"In Europe diesel engines are no longer noisy, dirty, or slow to accelerate, so more customers are accepting them," he said, "it is estimated that half of the cars in Europe would be equipped with diesel engines by 2006," said Ramadan.

An incentive to improve diesel engines is that they operate at higher efficiency because they are designed to have higher compression ratios than gasoline engines, according to Ramadan. In the U.S. where there are a lot of personal trucks and light duty trucks on the road, "it makes sense to put diesel engines in them," he said.

The hope of the EPA is that improved diesel fuel efficiency will reduce dependency on imported oil and reduce emissions.

The major problem associated with diesel combustion compared to gasoline combustion is how to simultaneously reduce NOx and particulate matter emissions.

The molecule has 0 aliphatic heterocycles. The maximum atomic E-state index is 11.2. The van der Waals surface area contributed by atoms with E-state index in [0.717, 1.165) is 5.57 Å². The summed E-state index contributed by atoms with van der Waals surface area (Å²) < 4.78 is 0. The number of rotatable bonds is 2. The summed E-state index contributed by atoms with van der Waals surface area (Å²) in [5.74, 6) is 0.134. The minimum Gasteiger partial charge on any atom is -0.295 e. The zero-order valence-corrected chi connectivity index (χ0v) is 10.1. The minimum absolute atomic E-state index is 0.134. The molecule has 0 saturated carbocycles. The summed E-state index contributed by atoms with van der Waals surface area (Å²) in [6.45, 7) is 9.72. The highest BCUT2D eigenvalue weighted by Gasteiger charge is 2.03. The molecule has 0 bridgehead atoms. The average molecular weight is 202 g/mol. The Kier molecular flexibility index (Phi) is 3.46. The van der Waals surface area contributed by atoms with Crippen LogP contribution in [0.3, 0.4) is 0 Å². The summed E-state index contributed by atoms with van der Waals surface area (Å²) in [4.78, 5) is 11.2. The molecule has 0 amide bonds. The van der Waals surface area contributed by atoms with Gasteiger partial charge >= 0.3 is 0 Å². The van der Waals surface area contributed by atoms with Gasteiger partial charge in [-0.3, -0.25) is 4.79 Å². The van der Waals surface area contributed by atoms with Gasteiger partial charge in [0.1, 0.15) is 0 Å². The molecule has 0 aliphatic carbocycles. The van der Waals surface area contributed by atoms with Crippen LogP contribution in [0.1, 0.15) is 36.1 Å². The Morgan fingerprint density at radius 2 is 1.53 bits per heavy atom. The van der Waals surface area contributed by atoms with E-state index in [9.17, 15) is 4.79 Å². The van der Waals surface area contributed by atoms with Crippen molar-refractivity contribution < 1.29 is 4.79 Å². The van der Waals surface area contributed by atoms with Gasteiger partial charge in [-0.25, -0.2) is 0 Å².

Soot vs. NOx
"Particulate matter is unhealthy," said Ramadan, "some diesel particulates are small in size so your nose does not filter them, but big enough to deposit on your lungs. Over time they can cause health problems."

Simply explained, soot is un-oxidized carbon particles that result when hydrocarbon fuels are burned with air in automobile engines. Due to combustion in air the hydrogen and the carbon in the fuel are oxidized. Without enough air, the carbon doesn't get oxidized properly and the result is soot, or un-oxidized carbon particles.